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Sedentary behaviour and spinal pain in adolescents

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thesis
posted on 28.03.2022, 09:11 by Laura Rose Cooper Montgomery
Spinal pain in adolescents is a significant public health concern, and adolescent sedentary behaviour is a proposed modifiable risk factor for spinal pain. Whether sedentary behaviour recommendations in international public health guidelines are relevant for adolescent spinal pain is unknown. This thesis reports a systematic review exploring associations between sedentary behaviours and spinal pain in adolescents. It also reports a secondary cross-sectional analysis, of a population-based cohort of young adolescent Danes, to investigate the association between sedentary behaviour (as per public health guidelines) and non-trivial spinal pain. Cross-sectional multinominal logistic regression investigated associations between sedentary behaviour, by duration and type, and spinal pain, by region and triviality, adjusted for age and sex. The systematic review found there was no meaningful association between sedentary behaviour and adolescent spinal pain; however, the evidence base is inconsistent and at high risk of bias. The cross-sectional analysis demonstrated there was no association between exceeding two hours per day of sedentary behaviour and spinal pain. The collective thesis findings suggest that sedentary behaviour is not a meaningful risk factor for adolescent back pain. Therefore, we challenge existing public and clinical beliefs that sedentary behaviour is causally associated with spinal pain in adolescents.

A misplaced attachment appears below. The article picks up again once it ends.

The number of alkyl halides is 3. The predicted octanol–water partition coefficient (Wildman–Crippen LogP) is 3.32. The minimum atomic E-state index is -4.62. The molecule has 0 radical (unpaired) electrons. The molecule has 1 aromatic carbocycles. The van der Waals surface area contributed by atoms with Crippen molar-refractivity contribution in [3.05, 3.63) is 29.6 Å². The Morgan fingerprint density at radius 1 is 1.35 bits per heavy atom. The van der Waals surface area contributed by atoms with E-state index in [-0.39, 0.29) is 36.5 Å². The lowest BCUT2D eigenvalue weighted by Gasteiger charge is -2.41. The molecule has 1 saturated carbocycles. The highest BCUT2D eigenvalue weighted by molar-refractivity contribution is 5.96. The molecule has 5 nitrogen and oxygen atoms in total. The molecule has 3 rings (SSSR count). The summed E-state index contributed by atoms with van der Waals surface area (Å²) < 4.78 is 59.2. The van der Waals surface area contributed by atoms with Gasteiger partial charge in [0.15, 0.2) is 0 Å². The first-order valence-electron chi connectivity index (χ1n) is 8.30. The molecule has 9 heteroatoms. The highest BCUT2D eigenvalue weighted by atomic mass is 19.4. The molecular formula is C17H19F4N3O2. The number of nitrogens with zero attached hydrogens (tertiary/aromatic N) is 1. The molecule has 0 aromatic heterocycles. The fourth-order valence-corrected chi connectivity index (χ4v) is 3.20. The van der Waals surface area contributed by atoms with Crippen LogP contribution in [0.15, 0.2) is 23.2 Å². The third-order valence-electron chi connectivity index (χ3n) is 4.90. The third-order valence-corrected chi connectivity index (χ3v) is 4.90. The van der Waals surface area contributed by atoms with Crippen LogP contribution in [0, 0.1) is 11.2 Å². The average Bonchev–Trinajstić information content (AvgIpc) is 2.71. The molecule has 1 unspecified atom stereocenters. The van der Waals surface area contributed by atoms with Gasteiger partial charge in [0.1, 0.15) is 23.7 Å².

History

Table of Contents

Chapter One. An introduction to sedentary behaviour and spinal pain in adolescents -- Chapter Two. The relationship between sedentary behaviour and spinal pain in adolescents : a systematic review -- Chapter Three. Association between sedentary behaviours and spinal pain in young adolescents : study methods -- Chapter Four. Association between sedentary behaviours and spinal pain in young adolescents : study results -- Chapter Five. Discussion -- References -- Appendices.

Notes

Empirical thesis. Bibliography: pages 43-49

Awarding Institution

Macquarie University

Degree Type

Thesis MRes

Degree

MRes, Macquarie University, Faculty of Science and Engineering, Department of Chiropractic

Department, Centre or School

Department of Chiropractic

Year of Award

2019

Principal Supervisor

Michael Steven Swain

Additional Supervisor 1

Simon French

Additional Supervisor 2

Steven Kamper

Rights

Copyright Laura Rose Cooper Montgomery 2019. Copyright disclaimer: http://mq.edu.au/library/copyright

Language

English

Extent

1 online resource (x, 58 pages) diagrams, tables

Former Identifiers

mq:70931 http://hdl.handle.net/1959.14/1269144